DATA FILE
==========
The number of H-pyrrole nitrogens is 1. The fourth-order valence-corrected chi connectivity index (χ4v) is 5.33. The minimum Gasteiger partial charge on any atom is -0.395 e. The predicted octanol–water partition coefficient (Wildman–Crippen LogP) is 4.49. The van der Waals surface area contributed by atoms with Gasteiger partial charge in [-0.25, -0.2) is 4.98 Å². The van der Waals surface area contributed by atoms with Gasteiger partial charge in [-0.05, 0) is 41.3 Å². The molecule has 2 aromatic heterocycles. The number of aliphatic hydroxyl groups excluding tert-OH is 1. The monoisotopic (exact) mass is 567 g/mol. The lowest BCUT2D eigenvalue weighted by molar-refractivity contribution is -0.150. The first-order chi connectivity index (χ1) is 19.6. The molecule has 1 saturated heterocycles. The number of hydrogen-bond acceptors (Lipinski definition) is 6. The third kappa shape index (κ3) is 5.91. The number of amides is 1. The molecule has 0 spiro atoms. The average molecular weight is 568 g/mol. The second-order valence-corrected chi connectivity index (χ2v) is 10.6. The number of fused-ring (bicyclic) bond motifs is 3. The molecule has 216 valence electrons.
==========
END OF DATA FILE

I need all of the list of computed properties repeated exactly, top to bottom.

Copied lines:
The number of H-pyrrole nitrogens is 1. The fourth-order valence-corrected chi connectivity index (χ4v) is 5.33. The minimum Gasteiger partial charge on any atom is -0.395 e. The predicted octanol–water partition coefficient (Wildman–Crippen LogP) is 4.49. The van der Waals surface area contributed by atoms with Gasteiger partial charge in [-0.25, -0.2) is 4.98 Å². The van der Waals surface area contributed by atoms with Gasteiger partial charge in [-0.05, 0) is 41.3 Å². The molecule has 2 aromatic heterocycles. The number of aliphatic hydroxyl groups excluding tert-OH is 1. The monoisotopic (exact) mass is 567 g/mol. The lowest BCUT2D eigenvalue weighted by molar-refractivity contribution is -0.150. The first-order chi connectivity index (χ1) is 19.6. The molecule has 1 saturated heterocycles. The number of hydrogen-bond acceptors (Lipinski definition) is 6. The third kappa shape index (κ3) is 5.91. The number of amides is 1. The molecule has 0 spiro atoms. The average molecular weight is 568 g/mol. The second-order valence-corrected chi connectivity index (χ2v) is 10.6. The number of fused-ring (bicyclic) bond motifs is 3. The molecule has 216 valence electrons.